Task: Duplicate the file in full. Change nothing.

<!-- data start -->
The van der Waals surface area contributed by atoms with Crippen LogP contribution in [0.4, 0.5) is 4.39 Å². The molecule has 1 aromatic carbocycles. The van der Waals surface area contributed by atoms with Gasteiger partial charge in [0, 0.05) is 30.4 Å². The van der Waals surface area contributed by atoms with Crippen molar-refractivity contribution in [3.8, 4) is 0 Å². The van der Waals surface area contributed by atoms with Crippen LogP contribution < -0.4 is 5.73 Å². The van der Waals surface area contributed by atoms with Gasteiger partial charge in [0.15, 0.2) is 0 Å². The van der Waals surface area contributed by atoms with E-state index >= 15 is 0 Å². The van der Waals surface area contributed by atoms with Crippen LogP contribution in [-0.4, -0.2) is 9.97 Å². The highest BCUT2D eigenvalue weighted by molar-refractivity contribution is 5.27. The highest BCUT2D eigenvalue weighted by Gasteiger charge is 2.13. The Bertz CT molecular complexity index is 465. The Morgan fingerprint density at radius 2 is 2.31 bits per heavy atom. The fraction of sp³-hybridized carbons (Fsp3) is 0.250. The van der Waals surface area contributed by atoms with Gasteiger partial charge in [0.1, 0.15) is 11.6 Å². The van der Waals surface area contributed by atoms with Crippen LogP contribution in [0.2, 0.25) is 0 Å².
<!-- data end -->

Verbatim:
The van der Waals surface area contributed by atoms with Crippen LogP contribution in [0.4, 0.5) is 4.39 Å². The molecule has 1 aromatic carbocycles. The van der Waals surface area contributed by atoms with Gasteiger partial charge in [0, 0.05) is 30.4 Å². The van der Waals surface area contributed by atoms with Crippen molar-refractivity contribution in [3.8, 4) is 0 Å². The van der Waals surface area contributed by atoms with Crippen LogP contribution < -0.4 is 5.73 Å². The van der Waals surface area contributed by atoms with Gasteiger partial charge in [0.15, 0.2) is 0 Å². The van der Waals surface area contributed by atoms with E-state index >= 15 is 0 Å². The van der Waals surface area contributed by atoms with Crippen LogP contribution in [-0.4, -0.2) is 9.97 Å². The highest BCUT2D eigenvalue weighted by molar-refractivity contribution is 5.27. The highest BCUT2D eigenvalue weighted by Gasteiger charge is 2.13. The Bertz CT molecular complexity index is 465. The Morgan fingerprint density at radius 2 is 2.31 bits per heavy atom. The fraction of sp³-hybridized carbons (Fsp3) is 0.250. The van der Waals surface area contributed by atoms with Gasteiger partial charge in [0.1, 0.15) is 11.6 Å². The van der Waals surface area contributed by atoms with Crippen LogP contribution in [0.2, 0.25) is 0 Å².